For more than 60 years,
a publication centered on life in Mississippi.
Today is March 25, 2019

Art takes a hike

The story sticks of woodcarver Mike Johnson

By Debbie Stringer

Art takes a hike

Mike Johnson holds one of his newest hiking stick carvings, in which a damsel in distress cries for help while the villian rolls a boulder down the spiraling path toward the hero coming to her rescue.

Mike Johnson’s hand-carved hiking sticks not only provide stability on the trail but can tell stories too.

Working at his home in Walnut Grove, Johnson carves intricate, imaginative images up and down long sticks of wood. He further embellishes the wood with carved text from poems, song lyrics or, in one case, a piece of family history.

The carved images and words work together to support a story or theme. Johnson calls them “story sticks.”

One of his first story sticks honors James Johnson, his paternal grandfather. Johnson carved a complete account of his grandfather’s Civil War military service (starting in 1861) and added images of the U.S. and Confederate flags to represent both armies. He topped the stick with a three-dimensional carved head of the Confederate soldier.

Another story stick features a red-headed woodpecker peeking from its hole in the wood. The design was inspired by a childhood memory. “We’d be scared of the thunder, so my mother would gather us up next to her and quote ‘The Woodpecker’ to calm us down,” Johnson said.

The poem, by Elizabeth Roberts, is carved into the stick.

Johnson can’t explain what lead him to carving decades ago. “I don’t know how I actually got into this but when I was a little boy my dad drove an oil truck for a distributor here. When they had a day off, they would sit and whittle and make long, curly shavings. And I always loved to watch them,” he said.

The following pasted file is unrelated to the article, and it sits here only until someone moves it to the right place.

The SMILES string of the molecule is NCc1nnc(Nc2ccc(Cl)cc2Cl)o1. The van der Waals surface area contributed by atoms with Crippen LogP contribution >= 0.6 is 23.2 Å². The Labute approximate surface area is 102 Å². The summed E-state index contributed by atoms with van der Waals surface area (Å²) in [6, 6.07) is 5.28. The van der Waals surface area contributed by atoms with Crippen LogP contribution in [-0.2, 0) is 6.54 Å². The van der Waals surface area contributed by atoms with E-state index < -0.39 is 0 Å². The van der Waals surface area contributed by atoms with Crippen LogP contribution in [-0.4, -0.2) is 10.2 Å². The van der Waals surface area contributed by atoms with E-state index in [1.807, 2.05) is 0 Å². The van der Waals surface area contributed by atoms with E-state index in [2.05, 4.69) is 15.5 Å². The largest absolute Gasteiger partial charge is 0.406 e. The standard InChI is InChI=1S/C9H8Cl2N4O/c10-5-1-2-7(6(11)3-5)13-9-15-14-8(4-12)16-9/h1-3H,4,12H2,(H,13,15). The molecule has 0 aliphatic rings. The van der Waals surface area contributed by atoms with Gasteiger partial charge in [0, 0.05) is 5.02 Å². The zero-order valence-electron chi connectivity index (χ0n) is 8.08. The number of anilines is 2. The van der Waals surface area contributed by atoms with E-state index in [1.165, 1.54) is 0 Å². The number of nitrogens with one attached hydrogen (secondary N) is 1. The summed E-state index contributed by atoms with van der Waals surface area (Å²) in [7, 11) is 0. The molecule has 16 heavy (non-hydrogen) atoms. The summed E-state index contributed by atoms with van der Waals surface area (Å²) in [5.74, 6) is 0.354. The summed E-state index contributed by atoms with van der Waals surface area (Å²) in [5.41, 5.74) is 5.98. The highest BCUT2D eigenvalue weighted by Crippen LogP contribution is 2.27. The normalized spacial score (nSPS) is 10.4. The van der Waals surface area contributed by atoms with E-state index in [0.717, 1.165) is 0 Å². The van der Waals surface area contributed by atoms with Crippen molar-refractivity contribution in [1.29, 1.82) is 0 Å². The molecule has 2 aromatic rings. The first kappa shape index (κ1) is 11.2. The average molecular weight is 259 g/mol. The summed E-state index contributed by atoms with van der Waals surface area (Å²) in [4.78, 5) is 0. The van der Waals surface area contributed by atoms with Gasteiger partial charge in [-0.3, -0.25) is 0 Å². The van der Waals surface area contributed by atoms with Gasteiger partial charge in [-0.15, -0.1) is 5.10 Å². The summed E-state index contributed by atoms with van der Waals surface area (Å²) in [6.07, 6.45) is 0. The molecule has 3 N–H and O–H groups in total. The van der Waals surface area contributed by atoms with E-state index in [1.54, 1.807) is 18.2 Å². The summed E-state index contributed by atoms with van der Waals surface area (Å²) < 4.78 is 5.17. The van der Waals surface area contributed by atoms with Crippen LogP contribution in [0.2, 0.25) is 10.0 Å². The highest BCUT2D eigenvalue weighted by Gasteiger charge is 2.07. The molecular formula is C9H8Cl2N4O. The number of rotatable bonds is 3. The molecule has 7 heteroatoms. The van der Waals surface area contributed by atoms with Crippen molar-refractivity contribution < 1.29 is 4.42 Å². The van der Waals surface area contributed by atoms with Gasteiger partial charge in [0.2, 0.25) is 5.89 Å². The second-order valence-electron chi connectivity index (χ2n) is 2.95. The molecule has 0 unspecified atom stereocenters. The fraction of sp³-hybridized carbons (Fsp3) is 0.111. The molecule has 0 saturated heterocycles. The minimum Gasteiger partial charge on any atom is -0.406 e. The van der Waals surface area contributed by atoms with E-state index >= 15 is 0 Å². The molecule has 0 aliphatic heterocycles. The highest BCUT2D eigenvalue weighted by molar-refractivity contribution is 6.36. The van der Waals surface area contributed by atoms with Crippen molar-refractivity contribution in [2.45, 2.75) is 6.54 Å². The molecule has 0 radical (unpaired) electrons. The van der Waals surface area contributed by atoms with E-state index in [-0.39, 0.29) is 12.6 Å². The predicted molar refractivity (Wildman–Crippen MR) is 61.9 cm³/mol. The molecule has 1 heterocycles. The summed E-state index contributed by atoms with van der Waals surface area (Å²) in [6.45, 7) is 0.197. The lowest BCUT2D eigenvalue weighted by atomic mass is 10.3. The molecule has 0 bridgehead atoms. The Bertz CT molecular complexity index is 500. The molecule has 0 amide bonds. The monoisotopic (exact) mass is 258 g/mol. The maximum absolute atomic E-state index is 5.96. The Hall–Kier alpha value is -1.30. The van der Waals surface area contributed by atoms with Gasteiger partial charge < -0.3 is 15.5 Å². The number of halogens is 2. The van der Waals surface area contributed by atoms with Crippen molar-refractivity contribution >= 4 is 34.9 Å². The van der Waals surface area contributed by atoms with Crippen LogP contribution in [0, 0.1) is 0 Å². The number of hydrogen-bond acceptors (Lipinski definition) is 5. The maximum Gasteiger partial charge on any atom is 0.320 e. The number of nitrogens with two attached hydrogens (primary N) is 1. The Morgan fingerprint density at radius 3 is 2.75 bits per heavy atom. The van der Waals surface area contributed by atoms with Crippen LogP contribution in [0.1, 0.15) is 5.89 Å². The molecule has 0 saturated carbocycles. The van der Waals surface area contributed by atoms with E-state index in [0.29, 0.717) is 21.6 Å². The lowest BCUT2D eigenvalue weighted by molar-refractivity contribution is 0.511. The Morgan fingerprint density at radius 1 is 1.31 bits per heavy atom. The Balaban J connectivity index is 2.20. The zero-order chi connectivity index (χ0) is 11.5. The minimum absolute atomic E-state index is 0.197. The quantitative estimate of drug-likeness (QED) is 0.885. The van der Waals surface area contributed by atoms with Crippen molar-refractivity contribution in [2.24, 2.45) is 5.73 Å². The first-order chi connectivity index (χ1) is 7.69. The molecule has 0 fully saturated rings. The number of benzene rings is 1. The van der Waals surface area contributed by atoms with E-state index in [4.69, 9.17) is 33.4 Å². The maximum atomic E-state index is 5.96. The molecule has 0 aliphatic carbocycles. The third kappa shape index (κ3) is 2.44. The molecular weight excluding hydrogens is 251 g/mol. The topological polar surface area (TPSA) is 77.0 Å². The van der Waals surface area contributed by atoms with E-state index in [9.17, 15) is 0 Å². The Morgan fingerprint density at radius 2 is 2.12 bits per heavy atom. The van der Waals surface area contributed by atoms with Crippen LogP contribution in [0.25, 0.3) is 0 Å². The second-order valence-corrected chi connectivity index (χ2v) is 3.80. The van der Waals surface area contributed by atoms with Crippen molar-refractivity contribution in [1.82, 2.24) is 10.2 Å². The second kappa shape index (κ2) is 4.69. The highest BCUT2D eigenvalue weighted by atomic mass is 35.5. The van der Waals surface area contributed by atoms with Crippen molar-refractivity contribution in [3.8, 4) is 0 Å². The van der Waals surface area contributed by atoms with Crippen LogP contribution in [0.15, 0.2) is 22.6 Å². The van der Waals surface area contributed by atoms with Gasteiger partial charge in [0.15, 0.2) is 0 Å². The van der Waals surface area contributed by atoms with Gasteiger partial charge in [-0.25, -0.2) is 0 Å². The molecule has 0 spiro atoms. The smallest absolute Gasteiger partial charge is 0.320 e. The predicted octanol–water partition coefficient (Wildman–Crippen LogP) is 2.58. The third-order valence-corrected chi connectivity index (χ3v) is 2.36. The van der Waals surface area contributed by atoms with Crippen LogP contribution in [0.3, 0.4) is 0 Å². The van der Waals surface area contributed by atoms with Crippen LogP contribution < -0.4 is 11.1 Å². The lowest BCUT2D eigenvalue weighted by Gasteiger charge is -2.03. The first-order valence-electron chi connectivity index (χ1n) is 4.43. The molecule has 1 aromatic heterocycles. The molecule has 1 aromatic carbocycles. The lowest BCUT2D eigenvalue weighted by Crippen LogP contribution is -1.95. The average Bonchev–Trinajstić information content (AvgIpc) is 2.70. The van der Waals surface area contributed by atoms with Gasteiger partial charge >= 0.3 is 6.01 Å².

Not being allowed to own a pocketknife at that tender age, Johnson didn’t pick up carving himself until the mid-1970s. His first attempts were butterflies as pendants for necklaces.

“They were really crude at first, and then I found out I could develop them into more detailed carvings,” he said.

Johnson found the more he carved, the more he wanted to create.

He still carves butterflies, for framing or wearing as jewelry. He also produces clocks mounted in panels, hinged boxes and other wood items featuring “illusion inlay,” as he calls it. The technique involves incising designs in the wood, adding colors with acrylic paints and rubbing stain into the carved lines for emphasis.

“I am not a trained artist,” Johnson said. “I just like to put paint on stuff.”

Another of his creative pursuits is etched glass.

It was the uniqueness of his story sticks, however, that earned Johnson membership in the Craftsmen’s Guild of Mississippi, whose members are juried based on their craftsmanship and artistry.

Creating a story stick is such a labor-intensive process that he typically produces only three a year. One of the technical challenges is maintaining a balance along the length of the stick to keep it from becoming top or bottom heavy.

Johnson uses a variety of carving tools but his favorite is the 2-inch blade of the vintage Camillus pocketknife he found in the street. “It sharpens so well,” he said.

Most of his sticks are fashioned from saplings he harvests locally, including ash, elm and sweet gum. He often leaves sections of the bark intact for a natural look.

Since retiring from his career as a teacher and boys basketball coach, Johnson has enjoyed more time spent in his creative activities. He works in a small studio and gallery he calls Scat Cat Art, at the home he shares with his wife, Lynn. She is developing a website for marketing his work, a chore Johnson dislikes. He’d rather be carving.

Site designed by Marketing Alliance, Inc.